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KaiNexus Blog

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Jeff Roussel

As the Vice President of Sales at KaiNexus, Jeff Roussel is responsible for all aspects of sales and leads. He is fanatical about building a team that demonstrates the business value and fit of the KaiNexus solutions. With more than 15 years of sales and leadership experience in enterprise software, Jeff brings a wealth of guidance to our growing company and market. Prior to KaiNexus, Jeff was one of the first enterprise directors at Spredfast, helping organizations create great social media experiences for their customers. Previously, he was a sales engineer and an account executive at Invodo and Postini, the latter of which was acquired by Google in 2007. Jeff also maintains a position on the board of advisors for the Austin-based social media agency Social Distillery. A Texan by choice, Jeff maintains his Louisiana roots with a love of cooking, and he spends his free time with his wife and three step-kids. Jeff has an MBA from St. Edwards University in Austin and a bachelor of science from LSU.
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Recent Posts

4 Principles of Kanban

Posted by Jeff Roussel

May 5, 2020 6:02:25 PM

We tend to think of just-in-time manufacturing as a relatively new concept. Dell builds your PC when you order it but does it quickly, so you are satisfied with the speed of delivery. Plus, Dell never has excess PC inventory on its hands. However, the idea is not new at all. In the 1940’s, Toyota began applying the principal to its production lines after taking a lesson from an unexpected place: the grocery store.

Shopping for Parts

Although situations at grocery stores are a little different now with the COVID-19 pandemic, the grocery store metaphor can still help breakdown the idea of Kanban (pronounced kahn-bahn).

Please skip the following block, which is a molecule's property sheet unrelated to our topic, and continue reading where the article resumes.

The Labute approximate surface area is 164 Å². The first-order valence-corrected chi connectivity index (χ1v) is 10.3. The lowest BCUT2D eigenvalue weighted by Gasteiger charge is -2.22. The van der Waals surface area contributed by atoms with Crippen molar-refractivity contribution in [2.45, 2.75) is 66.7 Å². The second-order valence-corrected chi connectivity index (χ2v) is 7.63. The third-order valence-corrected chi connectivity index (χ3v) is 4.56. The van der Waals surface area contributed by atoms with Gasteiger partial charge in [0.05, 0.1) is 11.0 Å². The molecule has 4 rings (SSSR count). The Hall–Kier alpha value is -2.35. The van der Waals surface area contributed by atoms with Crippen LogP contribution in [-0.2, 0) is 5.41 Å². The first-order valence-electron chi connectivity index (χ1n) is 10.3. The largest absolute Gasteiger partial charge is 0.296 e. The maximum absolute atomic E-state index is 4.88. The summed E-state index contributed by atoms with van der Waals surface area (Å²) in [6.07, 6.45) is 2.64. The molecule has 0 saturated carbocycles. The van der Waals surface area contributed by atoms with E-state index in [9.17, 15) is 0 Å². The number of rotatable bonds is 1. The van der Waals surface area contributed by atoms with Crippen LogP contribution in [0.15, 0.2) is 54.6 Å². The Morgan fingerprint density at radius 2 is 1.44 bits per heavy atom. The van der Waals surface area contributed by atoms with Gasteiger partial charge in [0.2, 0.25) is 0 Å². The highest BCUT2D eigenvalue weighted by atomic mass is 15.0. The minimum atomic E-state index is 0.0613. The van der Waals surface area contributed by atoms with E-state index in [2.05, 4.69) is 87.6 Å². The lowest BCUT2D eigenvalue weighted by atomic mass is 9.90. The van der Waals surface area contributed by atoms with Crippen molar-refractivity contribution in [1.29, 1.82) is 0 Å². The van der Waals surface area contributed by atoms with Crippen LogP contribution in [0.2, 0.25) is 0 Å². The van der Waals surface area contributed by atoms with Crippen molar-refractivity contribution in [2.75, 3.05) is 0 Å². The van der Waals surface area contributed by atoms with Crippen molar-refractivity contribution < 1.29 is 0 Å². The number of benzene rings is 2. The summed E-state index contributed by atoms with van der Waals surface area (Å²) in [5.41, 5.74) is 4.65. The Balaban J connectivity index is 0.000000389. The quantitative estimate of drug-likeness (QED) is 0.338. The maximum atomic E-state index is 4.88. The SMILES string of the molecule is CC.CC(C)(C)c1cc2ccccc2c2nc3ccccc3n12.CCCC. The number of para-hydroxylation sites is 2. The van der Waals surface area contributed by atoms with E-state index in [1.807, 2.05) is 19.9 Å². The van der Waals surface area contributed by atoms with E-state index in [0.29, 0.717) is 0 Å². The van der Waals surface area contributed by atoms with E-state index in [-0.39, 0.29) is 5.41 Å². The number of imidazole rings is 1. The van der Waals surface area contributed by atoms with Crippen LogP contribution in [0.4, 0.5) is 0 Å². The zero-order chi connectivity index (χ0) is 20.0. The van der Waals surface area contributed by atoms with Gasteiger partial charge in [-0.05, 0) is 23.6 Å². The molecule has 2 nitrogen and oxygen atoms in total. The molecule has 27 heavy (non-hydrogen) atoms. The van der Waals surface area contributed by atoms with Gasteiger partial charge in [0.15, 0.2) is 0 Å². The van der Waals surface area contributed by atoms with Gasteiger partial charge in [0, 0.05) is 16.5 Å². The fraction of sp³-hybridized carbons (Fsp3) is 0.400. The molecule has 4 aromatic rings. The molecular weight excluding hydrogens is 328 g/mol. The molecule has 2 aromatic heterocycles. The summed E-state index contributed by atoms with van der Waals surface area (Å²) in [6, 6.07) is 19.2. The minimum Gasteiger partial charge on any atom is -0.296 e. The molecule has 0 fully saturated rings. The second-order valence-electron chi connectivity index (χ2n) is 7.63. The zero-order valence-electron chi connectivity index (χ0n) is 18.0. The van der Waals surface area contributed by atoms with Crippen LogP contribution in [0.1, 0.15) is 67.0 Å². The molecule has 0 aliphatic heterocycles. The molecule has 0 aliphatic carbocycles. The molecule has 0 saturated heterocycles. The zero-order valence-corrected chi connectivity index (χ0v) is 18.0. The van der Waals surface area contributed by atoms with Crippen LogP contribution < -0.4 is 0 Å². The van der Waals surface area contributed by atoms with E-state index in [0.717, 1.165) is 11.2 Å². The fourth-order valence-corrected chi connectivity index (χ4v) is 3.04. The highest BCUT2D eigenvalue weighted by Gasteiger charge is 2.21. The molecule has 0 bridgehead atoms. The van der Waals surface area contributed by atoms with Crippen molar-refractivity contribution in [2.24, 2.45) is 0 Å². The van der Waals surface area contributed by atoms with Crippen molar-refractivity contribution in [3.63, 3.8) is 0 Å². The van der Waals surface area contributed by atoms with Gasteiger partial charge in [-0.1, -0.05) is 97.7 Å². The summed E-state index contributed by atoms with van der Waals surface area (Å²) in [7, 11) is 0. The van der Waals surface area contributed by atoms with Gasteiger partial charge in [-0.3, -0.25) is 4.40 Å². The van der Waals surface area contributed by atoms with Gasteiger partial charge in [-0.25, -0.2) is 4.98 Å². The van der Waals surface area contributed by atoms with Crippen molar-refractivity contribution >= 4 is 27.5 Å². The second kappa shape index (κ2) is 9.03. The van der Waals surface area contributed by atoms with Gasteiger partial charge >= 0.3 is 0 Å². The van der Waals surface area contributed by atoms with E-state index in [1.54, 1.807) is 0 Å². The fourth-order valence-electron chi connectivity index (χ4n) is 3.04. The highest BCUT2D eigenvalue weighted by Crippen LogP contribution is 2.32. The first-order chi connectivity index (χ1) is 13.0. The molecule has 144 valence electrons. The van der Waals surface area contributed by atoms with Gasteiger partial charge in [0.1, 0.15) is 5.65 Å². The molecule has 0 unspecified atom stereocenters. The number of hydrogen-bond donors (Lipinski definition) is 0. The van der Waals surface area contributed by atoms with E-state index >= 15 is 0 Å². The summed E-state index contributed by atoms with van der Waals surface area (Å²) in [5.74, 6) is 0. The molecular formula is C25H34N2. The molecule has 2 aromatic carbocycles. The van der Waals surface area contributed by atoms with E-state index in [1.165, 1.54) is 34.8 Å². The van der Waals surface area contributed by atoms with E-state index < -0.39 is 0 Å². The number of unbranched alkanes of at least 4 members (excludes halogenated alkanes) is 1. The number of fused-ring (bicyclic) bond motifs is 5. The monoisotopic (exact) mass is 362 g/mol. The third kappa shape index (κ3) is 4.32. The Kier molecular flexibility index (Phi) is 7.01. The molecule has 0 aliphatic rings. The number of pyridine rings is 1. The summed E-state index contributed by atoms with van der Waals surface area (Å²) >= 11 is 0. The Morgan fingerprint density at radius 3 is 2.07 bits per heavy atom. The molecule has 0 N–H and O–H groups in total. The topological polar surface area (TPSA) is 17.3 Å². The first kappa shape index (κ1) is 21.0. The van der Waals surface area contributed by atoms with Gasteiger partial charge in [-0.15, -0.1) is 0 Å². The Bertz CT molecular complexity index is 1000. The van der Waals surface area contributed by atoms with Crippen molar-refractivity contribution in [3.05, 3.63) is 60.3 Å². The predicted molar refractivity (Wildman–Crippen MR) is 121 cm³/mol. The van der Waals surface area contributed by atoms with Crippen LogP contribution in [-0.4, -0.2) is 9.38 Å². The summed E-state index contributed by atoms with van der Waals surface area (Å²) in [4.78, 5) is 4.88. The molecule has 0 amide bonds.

When you go to the grocery store, it's rare to find an empty shelf. In the rare times you do, the shelves don’t stay empty for long. The reason is that the store has both the inventory on the shelf and some inventory in their own on-site warehouse. Grocery stores don’t want to stock more of an item than will be sold in a short enough time to ensure that the items are fresh and to reduce inventory costs. So, when a shelf is depleted, it is refilled from the on-site inventory and only then are new items ordered from the manufacturer to replace the warehouse products. This process is efficient and cost-effective for the store, and also reassuring to customers who can buy only what they need without fear of a future shortage of a favored product.

Toyota realized that the same principal would work for items needed on its manufacturing floor. They further enhanced the idea by adding Kanban cards, which served as a visual signal of the state of inventory. In fact, the word Kanban when translated directly means, "signboard, shopkeeper's in-business sign.” The approach can be applied to any business process, so its use is not limited to the manufacturing of hard goods.

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Topics: Kaizen

Avoiding the 8 Wastes of Lean While Working from Home

Posted by Jeff Roussel

Apr 27, 2020 3:00:00 PM

Millions of workers across the globe have suddenly transitioned to working from home. There are many practical and physiological challenges to this abrupt change, so give yourself a break if everything hasn’t been smooth sailing.

Fortunately, the continuous improvement principles that help us be efficient in the office apply in much the same way at home. The eight wastes of Lean, for example, create friction and lower productivity for remote workers as much as they do on a factory floor.

Here are some ideas for spotting and eliminating them while working from home.

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Topics: Lean, Lean Software

How (and Why) to Walk the Gemba When Everyone’s Working from Home